Learn polymorphism in java

Hey guys!!! Welcome to flower brackets blog. Here we are going to learn polymorphism in java.

Polymorphism is the ability of an object to have different forms. Polymorphism literally means having different forms and whenever you define class object and its property of having many forms is called as polymorphism.

Also read – learn inheritance in java

Let’s see an example on how you can define an object which follows polymorphism,

I have four classes defined, one is called the Company class which will be the base class.

This class contains one method and this method gives the share price,

// Base Class
public class Company
{ 
   int getSharePrice()
   {
      return 0;
   }
}

and the method getSharePrice() returns 0 as share price.

Next I have defined class CompanyA, class CompanyB and class CompanyC,

// Derived Class
public class CompanyA extends Company
{ 
   int getSharePrice()
   {
      return 5;
   }
}

// Derived Class
public class CompanyB extends Company
{ 
   int getSharePrice()
   {
      return 6;
   }
}

// Derived Class
public class CompanyC extends Company
{ 
   int getSharePrice()
   {
      return 10;
   }
}

Above three classes extends the base class Company and have defined method getshareprice() in each of the above three classes including base class.

Now there is a property in java called polymorphism by which you can define the reference to point to a base class to any object of the derived class.

That is when a reference object or reference of parent class points to the object of the subclass it is called upcasting and this is the basic extract of polymorphism.

public class PolymorphismExample
{
   public static void main(String[] args)
   {
      Company a = new CompanyA();
      Company b = new CompanyB();
      Company c = new CompanyC();
 
      System.out.println(a.getSharePrice());
      System.out.println(b.getSharePrice());
      System.out.println(c.getSharePrice());
   }
}

Output:

5
6
10

As you can see above we have defined the reference of Company class as ‘a’. This will point to the object of CompanyA which is a derived class or child class.

This is what we call polymorphism. So here the object of Company class is having the form of CompanyA.

So the reference of Company class is pointing to the object of CompanyA class. In the same way we can define different objects as shown in the above example.

The interesting thing here is all references are pointing to different objects but all objects are from Company class. So this is how polymorphism work in java.


Types of polymorphism

Polymorphism in java has two types

  • Compile time polymorphism
  • Runtime polymorphism

Compile time polymorphism:

Compile time polymorphism is also called as static binding. It is method overloading technique. In this, class can have more than one method.

The methods have same name but with different number of arguments. It can be implemented in a single class.

Compiler is able to figure out the method call at compile time that’s the reason it is known as compile time polymorphism. Let’s see an example,

public class StaticBindingExample
{
   public static void main(String[] args)
   {
      Addition ab = new Addition();
      ab.add(10, 4); // method call
      ab.add(6,2,4); // method call
   }
}

class Addition
{
   void add(int a,int b)
   {
      System.out.println("Adding two integers: " + (a + b));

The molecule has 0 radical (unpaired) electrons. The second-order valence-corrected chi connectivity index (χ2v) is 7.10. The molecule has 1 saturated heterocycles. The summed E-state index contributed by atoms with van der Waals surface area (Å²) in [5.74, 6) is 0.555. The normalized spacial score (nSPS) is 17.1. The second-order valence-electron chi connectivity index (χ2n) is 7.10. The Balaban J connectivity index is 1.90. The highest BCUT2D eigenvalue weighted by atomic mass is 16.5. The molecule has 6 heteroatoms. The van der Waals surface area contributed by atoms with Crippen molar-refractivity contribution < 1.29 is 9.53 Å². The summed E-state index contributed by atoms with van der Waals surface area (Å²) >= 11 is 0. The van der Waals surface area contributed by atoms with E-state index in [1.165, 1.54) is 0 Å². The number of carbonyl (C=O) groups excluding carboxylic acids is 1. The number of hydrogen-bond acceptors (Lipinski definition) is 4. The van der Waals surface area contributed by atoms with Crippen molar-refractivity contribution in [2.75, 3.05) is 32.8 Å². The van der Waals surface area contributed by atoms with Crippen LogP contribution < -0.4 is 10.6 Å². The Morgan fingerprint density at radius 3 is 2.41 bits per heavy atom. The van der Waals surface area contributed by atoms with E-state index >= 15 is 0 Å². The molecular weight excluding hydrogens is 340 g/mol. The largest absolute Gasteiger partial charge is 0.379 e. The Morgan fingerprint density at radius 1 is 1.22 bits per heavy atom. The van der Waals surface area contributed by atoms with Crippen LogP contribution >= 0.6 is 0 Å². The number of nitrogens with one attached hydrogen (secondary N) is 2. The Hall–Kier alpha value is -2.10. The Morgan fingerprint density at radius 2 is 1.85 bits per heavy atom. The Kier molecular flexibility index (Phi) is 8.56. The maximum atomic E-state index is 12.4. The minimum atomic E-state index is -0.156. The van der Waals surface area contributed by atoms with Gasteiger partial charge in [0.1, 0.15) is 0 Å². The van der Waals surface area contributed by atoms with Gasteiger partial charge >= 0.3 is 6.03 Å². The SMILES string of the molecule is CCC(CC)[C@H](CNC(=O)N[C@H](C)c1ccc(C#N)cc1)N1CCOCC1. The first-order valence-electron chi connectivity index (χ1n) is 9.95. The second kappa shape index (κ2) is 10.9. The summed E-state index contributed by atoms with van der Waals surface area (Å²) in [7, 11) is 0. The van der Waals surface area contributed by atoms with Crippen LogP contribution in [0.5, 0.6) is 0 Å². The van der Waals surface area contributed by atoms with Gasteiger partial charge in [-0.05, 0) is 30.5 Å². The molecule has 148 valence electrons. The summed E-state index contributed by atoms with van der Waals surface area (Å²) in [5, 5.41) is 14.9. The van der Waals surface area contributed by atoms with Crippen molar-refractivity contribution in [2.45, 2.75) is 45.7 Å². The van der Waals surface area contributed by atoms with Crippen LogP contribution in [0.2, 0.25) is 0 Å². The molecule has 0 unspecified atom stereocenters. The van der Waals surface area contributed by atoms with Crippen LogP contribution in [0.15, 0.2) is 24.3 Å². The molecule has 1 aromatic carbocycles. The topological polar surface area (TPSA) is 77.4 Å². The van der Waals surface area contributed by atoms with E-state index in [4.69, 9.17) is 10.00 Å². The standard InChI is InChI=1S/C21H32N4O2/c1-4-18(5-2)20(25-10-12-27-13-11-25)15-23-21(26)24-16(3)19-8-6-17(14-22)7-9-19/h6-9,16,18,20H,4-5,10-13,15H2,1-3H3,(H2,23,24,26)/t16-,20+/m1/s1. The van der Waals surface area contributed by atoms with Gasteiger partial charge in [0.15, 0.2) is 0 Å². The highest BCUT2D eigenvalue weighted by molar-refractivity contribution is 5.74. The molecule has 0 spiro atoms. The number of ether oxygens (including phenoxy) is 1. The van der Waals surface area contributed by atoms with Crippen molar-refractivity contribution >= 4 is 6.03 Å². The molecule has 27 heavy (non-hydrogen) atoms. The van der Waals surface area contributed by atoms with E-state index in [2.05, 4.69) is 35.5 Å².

}
   void add(int m,int n,int o)
   {
      System.out.println("Adding three integers: " + (m + n + o));
   }
}

Output:

Learn Polymorphism In Java


Runtime polymorphism:

Runtime polymorphism is referred as method overriding. It is also called dynamic binding. Let’s get into some details using an example,

public class vehicle
{ 
   public void driving()
   {
      System.out.println("Mr.X is driving vehicle..");
   }
}

class Car extends vehicle
{
   @Override
   public void driving()
   {
      System.out.println("Mr.X is driving car..");
   }
}

class Lorry extends vehicle
{
   @Override
   public void driving()
   {
      System.out.println("Mr.X is driving lorry..");
   }
 
   public void load()
   {
      System.out.println("Mr.X is loading lorry..");
   }
}

public class RuntimeExample
{
   public static void main(String[] args)
   {
      vehicle v = new vehicle();
      v.driving();
 
      v = new Car();
      v.driving();
 
      v = new Lorry();
      v.driving();
 
      Lorry lr = new Lorry();
      lr.load();
   }
}

Output:

Learn Polymorphism In Java

Here I have defined class vehicle and class RuntimeExample has main method.

In the above example there are two parts of object declaration and instantiation: one, type of reference and another, type of object created.

Vehicle v = new Car();

the reference type is Vehicle and the object created is of type Car. Above assignment is only possible when object created type is a subclass of the reference type.

Each object reference can be used to invoke methods and the methods which can be invoked is decided based on the reference type and this is decided during the compile time.

But the implementation to be invoked is decided based on the type of the object created. In the above example statement,

v.driving();

compiles because the drive() method is part of the vehicle class and gives

"Mr.X is driving car.."

as the output because the method is overridden by the Car class.

Similarly

lr.load();

gives compile time error because load() is not part of the class Vehicle, but is defined only in the class Lorry.

But the lr.load() compiles because the reference type is class Lorry and the compiler can resolve the load() method.

The selection of method to execute happens at runtime, that is, which method to execute, that is, parent class or child class is decided at runtime and this leads to runtime polymorphism.

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